Kenya’s $6 ID Card Fee Sparks Outcry

Afaf Fahchouch
Afaf Fahchouch
3 Min Read
Kenya's $6 ID Card Fee Sparks Outcry

The Kenyan government has introduced a fee for national identity cards, which has angered many citizens.

Until now, people in Kenya have received ID cards for free when they turn 18, but new applicants are now required to pay a fee of 1,000 Kenyan shillings ($6; £5), the cost of replacing ID cards has also increased 20-fold to 2,000 shillings.

These charges have caused widespread outrage among Kenyans, particularly on social media. The government introduced the fee without any prior notice. The revised fees also affect other government-issued documents, including passports, marriage certificates, work and residence permits, and birth and death certificates.

The cost of obtaining or replacing various categories of passports has increased by more than 50%, while the fees for obtaining birth and death certificates have risen by more than four times, reaching 200 shillings. Marriage certificates now cost 100,000 shillings, more than triple the previous amount, while the cost of civil weddings has risen 10-fold to 50,000 shillings.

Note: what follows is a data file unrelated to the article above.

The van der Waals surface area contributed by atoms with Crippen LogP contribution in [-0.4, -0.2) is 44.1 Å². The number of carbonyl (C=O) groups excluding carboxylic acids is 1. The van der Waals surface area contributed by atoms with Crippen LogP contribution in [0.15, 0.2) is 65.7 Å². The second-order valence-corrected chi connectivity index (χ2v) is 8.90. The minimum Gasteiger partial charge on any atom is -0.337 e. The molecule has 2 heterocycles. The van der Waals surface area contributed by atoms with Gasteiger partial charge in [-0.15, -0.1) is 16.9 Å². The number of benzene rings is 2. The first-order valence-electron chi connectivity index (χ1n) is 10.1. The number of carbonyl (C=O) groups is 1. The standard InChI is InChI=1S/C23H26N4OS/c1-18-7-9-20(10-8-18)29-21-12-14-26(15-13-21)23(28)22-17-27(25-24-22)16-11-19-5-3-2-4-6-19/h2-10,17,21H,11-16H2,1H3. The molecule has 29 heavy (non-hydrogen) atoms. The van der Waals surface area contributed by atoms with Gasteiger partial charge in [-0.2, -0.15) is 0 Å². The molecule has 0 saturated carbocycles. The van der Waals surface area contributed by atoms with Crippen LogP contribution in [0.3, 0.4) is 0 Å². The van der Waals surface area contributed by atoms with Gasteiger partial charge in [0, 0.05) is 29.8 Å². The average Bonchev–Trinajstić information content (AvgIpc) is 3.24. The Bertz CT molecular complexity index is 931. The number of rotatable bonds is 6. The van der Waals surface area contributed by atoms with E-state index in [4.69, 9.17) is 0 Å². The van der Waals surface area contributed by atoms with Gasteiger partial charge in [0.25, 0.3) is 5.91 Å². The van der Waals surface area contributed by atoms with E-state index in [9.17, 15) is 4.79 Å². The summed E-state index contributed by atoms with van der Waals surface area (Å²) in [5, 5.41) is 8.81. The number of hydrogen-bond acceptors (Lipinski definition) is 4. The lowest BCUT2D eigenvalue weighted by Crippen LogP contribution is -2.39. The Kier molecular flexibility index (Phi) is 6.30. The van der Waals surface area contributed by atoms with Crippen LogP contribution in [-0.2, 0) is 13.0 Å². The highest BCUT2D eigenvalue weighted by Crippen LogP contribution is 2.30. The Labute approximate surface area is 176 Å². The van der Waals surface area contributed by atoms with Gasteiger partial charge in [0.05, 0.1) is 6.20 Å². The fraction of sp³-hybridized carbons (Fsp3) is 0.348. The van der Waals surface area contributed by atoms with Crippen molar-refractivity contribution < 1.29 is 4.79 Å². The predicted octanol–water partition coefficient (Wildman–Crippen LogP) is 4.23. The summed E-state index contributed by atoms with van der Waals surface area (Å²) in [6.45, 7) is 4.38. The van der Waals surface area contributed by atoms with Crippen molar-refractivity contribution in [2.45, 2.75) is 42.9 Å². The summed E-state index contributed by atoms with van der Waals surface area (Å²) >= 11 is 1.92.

The government has also increased the cost of acquiring citizenship or residence, including doubling the amount payable for children born to Kenyan citizens abroad to acquire permanent residence in Kenya to one million shillings. These increases are part of a series of revenue-generating measures introduced by President William Ruto’s administration since he came to power last year.

Many Kenyans have complained about paying higher fees for government services that they believe are already funded by their taxes. The sudden and substantial increases have raised concerns that they could create obstacles for poorer Kenyans who need government services or wish to participate in processes that require government documents, such as voting and marriage.

According to the World Bank, 27% of Kenyans live below the poverty line, spending less than $2.15 a day. Some politicians have criticized the price hikes, while some government officials have disputed them. Roseline Njogu, who heads the department of diaspora affairs, said the increase in permanent residence fees for children of Kenyan citizens born abroad “were entered in error” and will be corrected.

Since coming to power last year, President Ruto’s government has increased taxes on necessities like fuel and charges on several services offered by the government, such as entry to national parks.

These measures have led to an increase in transport, electricity and commodity prices, which led to opposition cost-of-living protests earlier this year. President Ruto is expected to deliver his first state of the nation address later on Thursday, outlining some of the achievements of his administration over the past year and the measures he proposes to take to tackle debt and the high cost of living.


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